ludicrous

[loo-di-kruhs]
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adjective
  1. causing laughter because of absurdity; provoking or deserving derision; ridiculous; laughable: a ludicrous lack of efficiency.

Origin of ludicrous

1610–20; < Latin lūdicrus sportive, equivalent to lūdicr(um) a show, public games (lūdi-, stem of lūdere to play, + -crum noun suffix of instrument or result) + -us -ous
Related formslu·di·crous·ly, adverblu·di·crous·ness, nounun·lu·di·crous, adjectiveun·lu·di·crous·ly, adverbun·lu·di·crous·ness, noun

Synonyms for ludicrous

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Dictionary.com Unabridged Based on the Random House Unabridged Dictionary, © Random House, Inc. 2018


Examples from the Web for ludicrously

Contemporary Examples of ludicrously

Historical Examples of ludicrously

  • I fear that the greenness of our argument will ludicrously contrast with the ripeness of our ages.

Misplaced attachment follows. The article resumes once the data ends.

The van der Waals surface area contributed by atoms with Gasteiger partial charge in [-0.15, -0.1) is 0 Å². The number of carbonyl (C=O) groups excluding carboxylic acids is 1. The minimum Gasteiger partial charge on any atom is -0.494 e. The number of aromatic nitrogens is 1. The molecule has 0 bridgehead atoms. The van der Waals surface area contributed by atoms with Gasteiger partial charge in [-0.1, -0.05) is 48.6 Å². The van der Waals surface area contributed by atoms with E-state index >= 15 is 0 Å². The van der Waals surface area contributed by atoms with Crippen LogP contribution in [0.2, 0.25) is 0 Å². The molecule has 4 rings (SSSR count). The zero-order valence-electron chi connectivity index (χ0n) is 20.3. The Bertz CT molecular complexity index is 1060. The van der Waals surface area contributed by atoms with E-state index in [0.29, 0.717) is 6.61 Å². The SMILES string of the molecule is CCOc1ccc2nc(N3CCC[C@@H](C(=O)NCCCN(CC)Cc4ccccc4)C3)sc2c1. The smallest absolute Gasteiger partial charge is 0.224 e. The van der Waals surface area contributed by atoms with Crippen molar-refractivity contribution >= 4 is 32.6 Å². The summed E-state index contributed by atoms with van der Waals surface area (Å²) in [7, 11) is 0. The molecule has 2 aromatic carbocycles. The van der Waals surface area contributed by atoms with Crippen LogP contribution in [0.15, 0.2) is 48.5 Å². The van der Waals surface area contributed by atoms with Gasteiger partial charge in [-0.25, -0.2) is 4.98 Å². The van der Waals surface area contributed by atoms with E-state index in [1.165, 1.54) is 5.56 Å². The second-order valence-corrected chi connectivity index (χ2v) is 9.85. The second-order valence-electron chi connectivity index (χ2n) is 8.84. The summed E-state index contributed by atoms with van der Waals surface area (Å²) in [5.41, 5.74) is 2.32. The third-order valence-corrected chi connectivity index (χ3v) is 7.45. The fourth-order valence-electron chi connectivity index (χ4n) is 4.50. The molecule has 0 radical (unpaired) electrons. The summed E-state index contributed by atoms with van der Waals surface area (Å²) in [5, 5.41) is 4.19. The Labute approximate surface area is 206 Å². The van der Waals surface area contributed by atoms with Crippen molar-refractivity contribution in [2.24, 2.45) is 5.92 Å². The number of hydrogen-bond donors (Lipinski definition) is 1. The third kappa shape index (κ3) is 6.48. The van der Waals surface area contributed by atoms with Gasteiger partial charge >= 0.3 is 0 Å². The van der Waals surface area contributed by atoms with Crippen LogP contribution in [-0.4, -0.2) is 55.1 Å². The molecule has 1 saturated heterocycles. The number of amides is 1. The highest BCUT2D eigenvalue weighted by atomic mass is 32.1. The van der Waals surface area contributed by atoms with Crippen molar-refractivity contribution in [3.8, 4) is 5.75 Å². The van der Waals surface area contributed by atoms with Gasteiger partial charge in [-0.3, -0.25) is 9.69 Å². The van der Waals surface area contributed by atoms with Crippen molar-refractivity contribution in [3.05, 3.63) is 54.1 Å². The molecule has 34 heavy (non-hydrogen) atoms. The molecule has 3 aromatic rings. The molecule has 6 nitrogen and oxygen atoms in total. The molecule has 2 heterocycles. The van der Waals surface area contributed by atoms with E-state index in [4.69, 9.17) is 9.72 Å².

Laws

    Plato

  • The same recoil struck her and she ludicrously cocked an eye.

    The Prisoner

    Alice Brown

  • Malcolm's doctrine of honesty in horse-dealing was to him ludicrously new.

  • The thing was ludicrously unfinished and he was making an ass of himself.

    Erik Dorn

    Ben Hecht

  • The glance he bent on Scorrier was ludicrously prescient of suffering.


British Dictionary definitions for ludicrously

ludicrous

adjective
  1. absurd or incongruous to the point of provoking ridicule or laughter
Derived Formsludicrously, adverbludicrousness, noun

Word Origin for ludicrous

C17: from Latin lūdicrus done in sport, from lūdus game; related to lūdere to play
Collins English Dictionary - Complete & Unabridged 2012 Digital Edition © William Collins Sons & Co. Ltd. 1979, 1986 © HarperCollins Publishers 1998, 2000, 2003, 2005, 2006, 2007, 2009, 2012

Word Origin and History for ludicrously

ludicrous

adj.

1610s, "pertaining to play or sport," from Latin ludicrus, from ludicrum "a sport, game, toy, source of amusement, joke," from ludere "to play," which, with Latin ludus "a game, play," perhaps is from Etruscan, or perhaps from PIE root *leid- "to play." Sense of "ridiculous" is attested from 1782. Related: Ludicrously; ludicrousness.

Online Etymology Dictionary, © 2010 Douglas Harper